introduction to baroque period of music

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  • BAROQUE ERA1600-1750

  • Baroque Literature

    Shakespeare HamletCervantes Don QuixoteMilton Paradise LostDefoe Robinson CrusoeSwift Gullivers Travels

  • Baroque Art


  • Baroque Politics

    King James Bible 1611Galileo 1610 Earth revolves around the sun.Thirty Years War (1618-1648)Newton Principal MathematicaWitchcraft Trials in Salem 1692

  • Louis XIV1638-1715 (reigned for 72 years)

  • The Palace at VersaillesVersaillesLandscapingHall of MirrorsExtravagance

  • Baroque Music


    MonteverdiArcangelo CorelliHenry PurcellAntonio VivaldiGeorge Frideric HandelJohann Sebastian Bach

  • Baroque Orchestra

    10-40 musiciansUpper Strings 1st and 2nd Violin, ViolaBasso Continuoharpsichord plus cello, double bass or bassoon

  • flutesoboesrecorders


  • BrasstrumpetshornstrombonesPercussion timpani/kettle drums)

  • Baroque Operaa French critic, late 1600s said:Opera is a bizarre affair made up of poetry and music, in which the poet and the musician, each equally obstructed by the other, give themselves no end of trouble to produce a wretched work.began as a combo of dance scenes, lyrical music and plot based upon courtly love.

  • Opera was illegal in Rome in the early 1700s. an English critic, 1872:Opera is to be regarded musically, philosophically, and ethically, as an almost unmixed evil.How evil is opera??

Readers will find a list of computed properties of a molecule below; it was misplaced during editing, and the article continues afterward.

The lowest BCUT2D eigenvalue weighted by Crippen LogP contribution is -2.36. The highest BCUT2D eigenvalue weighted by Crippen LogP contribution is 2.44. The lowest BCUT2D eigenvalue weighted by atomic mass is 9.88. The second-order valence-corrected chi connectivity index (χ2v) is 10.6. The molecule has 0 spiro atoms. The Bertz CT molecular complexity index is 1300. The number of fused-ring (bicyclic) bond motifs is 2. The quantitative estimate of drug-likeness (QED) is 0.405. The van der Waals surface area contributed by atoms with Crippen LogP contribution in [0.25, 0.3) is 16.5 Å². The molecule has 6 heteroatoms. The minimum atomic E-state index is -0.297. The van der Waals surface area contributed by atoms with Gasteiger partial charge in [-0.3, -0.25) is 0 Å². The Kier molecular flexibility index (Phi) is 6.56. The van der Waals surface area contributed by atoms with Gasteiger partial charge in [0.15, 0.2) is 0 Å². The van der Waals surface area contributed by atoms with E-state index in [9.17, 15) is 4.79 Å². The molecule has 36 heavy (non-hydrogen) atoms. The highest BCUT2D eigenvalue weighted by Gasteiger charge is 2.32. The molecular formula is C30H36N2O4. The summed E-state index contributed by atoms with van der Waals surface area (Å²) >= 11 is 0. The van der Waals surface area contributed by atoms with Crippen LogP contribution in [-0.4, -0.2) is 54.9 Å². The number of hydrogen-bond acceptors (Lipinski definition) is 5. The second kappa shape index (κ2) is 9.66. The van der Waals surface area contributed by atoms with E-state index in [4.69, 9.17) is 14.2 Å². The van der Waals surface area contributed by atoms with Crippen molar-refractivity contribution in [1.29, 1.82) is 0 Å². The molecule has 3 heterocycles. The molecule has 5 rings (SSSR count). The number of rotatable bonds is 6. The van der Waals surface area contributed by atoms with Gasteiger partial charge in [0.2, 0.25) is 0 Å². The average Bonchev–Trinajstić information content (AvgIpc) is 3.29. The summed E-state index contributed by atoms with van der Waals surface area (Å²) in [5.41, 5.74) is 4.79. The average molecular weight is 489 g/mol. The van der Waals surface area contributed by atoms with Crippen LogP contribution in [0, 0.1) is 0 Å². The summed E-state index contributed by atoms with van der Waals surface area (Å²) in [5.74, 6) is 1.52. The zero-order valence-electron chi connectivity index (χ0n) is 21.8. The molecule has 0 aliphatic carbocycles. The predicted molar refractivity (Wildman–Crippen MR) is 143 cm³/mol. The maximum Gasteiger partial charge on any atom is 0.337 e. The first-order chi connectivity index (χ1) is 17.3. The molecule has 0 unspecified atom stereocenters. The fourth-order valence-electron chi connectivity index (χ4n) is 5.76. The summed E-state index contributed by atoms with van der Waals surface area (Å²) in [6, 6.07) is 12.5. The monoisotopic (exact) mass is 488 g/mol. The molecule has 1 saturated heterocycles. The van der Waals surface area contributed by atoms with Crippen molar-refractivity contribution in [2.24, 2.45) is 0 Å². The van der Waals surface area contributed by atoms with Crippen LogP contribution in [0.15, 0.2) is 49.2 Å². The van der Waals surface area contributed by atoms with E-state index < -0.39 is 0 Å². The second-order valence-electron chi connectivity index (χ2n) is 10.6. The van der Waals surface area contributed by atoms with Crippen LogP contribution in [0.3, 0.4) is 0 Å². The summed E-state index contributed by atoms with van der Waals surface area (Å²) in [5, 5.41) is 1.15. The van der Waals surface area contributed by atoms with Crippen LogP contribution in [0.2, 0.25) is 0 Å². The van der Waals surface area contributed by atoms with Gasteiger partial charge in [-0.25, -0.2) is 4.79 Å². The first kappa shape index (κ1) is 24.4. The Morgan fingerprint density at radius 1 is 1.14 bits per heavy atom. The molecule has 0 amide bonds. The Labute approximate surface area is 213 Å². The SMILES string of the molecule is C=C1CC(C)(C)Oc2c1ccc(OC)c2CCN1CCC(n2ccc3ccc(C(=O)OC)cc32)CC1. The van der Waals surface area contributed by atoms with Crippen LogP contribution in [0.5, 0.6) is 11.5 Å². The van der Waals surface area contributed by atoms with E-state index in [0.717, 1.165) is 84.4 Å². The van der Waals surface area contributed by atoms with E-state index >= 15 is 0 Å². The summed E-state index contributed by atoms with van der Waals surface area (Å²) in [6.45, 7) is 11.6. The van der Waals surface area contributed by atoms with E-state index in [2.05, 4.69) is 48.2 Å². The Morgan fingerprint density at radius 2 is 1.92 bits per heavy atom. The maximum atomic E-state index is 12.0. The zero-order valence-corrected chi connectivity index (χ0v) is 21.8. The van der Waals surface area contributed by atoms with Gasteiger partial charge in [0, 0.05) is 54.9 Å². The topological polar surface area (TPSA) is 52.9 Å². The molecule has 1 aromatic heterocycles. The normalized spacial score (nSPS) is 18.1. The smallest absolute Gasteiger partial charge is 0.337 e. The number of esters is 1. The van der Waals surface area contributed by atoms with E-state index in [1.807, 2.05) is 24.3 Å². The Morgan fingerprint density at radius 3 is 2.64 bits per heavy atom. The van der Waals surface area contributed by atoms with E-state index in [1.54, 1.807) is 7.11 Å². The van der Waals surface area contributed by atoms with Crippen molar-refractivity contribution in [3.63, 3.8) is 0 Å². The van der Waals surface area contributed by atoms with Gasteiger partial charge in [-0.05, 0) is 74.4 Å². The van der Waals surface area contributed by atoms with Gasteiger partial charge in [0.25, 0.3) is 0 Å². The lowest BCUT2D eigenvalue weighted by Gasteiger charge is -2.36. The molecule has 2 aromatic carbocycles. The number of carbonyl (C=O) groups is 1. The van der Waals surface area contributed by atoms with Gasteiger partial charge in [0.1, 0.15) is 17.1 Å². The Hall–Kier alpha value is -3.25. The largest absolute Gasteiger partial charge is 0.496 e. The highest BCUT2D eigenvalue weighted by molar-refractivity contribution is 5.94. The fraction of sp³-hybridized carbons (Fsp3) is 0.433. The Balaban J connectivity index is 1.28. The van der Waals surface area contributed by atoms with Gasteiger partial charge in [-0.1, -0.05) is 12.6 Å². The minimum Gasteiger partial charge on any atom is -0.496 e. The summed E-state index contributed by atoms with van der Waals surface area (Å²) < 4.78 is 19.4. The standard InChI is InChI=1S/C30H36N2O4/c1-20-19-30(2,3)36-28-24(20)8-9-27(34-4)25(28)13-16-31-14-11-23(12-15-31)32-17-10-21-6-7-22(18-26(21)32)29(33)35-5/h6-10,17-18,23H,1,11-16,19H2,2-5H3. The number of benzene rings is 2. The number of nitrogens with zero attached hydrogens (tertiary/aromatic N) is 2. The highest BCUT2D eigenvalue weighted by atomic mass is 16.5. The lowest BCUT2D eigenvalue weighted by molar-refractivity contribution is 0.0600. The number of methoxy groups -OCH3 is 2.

• Baroque Instrumental MusicThis is the first time that we see instrumental music sharing the same stature as vocal music.For the first time, there was a clear separation of Vocal and Instrumental music

  • Baroque Instrumental Practice

    There were no classics, so contemporary composers were very prolificVirtuosity (music that shows off the technical skills of the performer)

  • Keyboard MusicEqual tempered tuning

  • Keyboard InstrumentsThree main instrumentsOrgan: sacred venues and some home chapelsTracker ActionGreat, positive, and portative organHarpsichord: basso continuo for orchestra and dance music. Solo instrument. Strings plucked by a Plectrum.Clavichord: strings struck by hammers made originally from bone. Precursor to the piano.

  • Positive organ Portative organ

  • Baroque Organs

  • Harpsichord, ca. 1675 Made by Michele Todini Rome, ItalyHarpsichord

  • Clavichord